SHOULD THE GOVERNMENT CURB SMOKING?

Health Canada says smoking in Canada has dropped to a record low.  About 17 per cent of Canadians (4.8 million) continue to smoke.

Rob Cunningham of the Canadian Cancer society applauds the government for its policy of controlling smoking. He says the policy should be continued and strengthened.  He supports a new measure that would see cigarette packages have larger picture warnings.

Cunningham says, ‘We can continue to drive smoking rates down further.  We need to  keep at it.”

But smoking is a life-style choice.  Should the government be involved at all?

Before you answer in the negative, consider these points.  The results of smoking cost millions in health costs thus adding to the burden of Canadian taxpayers.  In addition, smoking costs millions more in the workplace.

Should the government curb smoking?

What do you think?

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11 Comments »

  1. 1

    ” Should the government curb smoking”?
    That statement sounds confrontational.

    But yes, the Government should use resources within their power to encourage people to stop smoking.
    .Continue to raise the price.
    .Offer free patches, gum etc.
    .Offer financial incentives/tax breaks
    .Run more campaigns showing the down sides.
    Make every effort to keep the statistics going down.

    It’s becoming such an anti-social behaviour (except among teens). So often, it seems to be the poorer people who smoke.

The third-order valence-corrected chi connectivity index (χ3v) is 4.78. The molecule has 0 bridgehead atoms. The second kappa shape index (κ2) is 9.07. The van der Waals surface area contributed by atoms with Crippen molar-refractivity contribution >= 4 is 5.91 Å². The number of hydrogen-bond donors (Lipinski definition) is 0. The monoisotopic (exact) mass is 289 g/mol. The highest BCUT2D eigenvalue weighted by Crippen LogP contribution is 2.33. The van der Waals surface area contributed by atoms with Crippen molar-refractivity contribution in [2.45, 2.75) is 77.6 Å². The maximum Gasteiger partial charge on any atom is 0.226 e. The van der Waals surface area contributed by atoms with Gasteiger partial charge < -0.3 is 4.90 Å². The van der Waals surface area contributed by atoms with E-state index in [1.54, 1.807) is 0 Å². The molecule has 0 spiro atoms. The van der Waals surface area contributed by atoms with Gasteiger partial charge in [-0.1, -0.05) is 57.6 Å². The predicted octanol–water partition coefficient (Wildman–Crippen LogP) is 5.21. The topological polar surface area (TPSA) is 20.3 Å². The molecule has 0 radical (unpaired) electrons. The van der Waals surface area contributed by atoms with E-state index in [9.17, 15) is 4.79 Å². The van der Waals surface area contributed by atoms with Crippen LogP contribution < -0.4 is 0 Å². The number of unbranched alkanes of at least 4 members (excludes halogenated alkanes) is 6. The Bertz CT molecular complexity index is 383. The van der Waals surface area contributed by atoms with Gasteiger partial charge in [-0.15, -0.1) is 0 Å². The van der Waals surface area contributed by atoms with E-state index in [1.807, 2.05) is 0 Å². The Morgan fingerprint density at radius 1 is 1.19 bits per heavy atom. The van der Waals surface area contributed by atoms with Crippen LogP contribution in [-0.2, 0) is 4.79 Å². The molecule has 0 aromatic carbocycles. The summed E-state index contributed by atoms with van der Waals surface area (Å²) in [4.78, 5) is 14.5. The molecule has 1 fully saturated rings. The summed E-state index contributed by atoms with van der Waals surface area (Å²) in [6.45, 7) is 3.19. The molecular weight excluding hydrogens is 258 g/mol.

How can they afford that? Why are efforts not getting through to that segment of the population?
    Recently, I saw an interview: Women doing a community kitchen, to save money & learn to make healthy food. They were smoking! The astray was full!
    In the US, I saw a woman trying to buy cigarettes with her food stamps.
    It’s a frightful addiction. I know.

  2. 2
    Neil McKenty Says:

    littlepatti,

    A frighful addiction indeed. I had a terrible time stopping 35 years ago.

    One reason poorer people may smoke is that they have so few ways to relax. I hesitate to give money to a panhandler who is smoking. Should I?

  3. 3

    I have been smoke free for 14 years and it’s one of my proudest accomplishments.
    We calculate $50,000. saved. We would be smoking one of our pension checks a month. We feel great, (smell good) and have fun!

    I don’t usually give money to pan handlers.
    I keep a few hygiene kits, or a toque, or gloves, in the car to pass out if I’m stopped at a corner.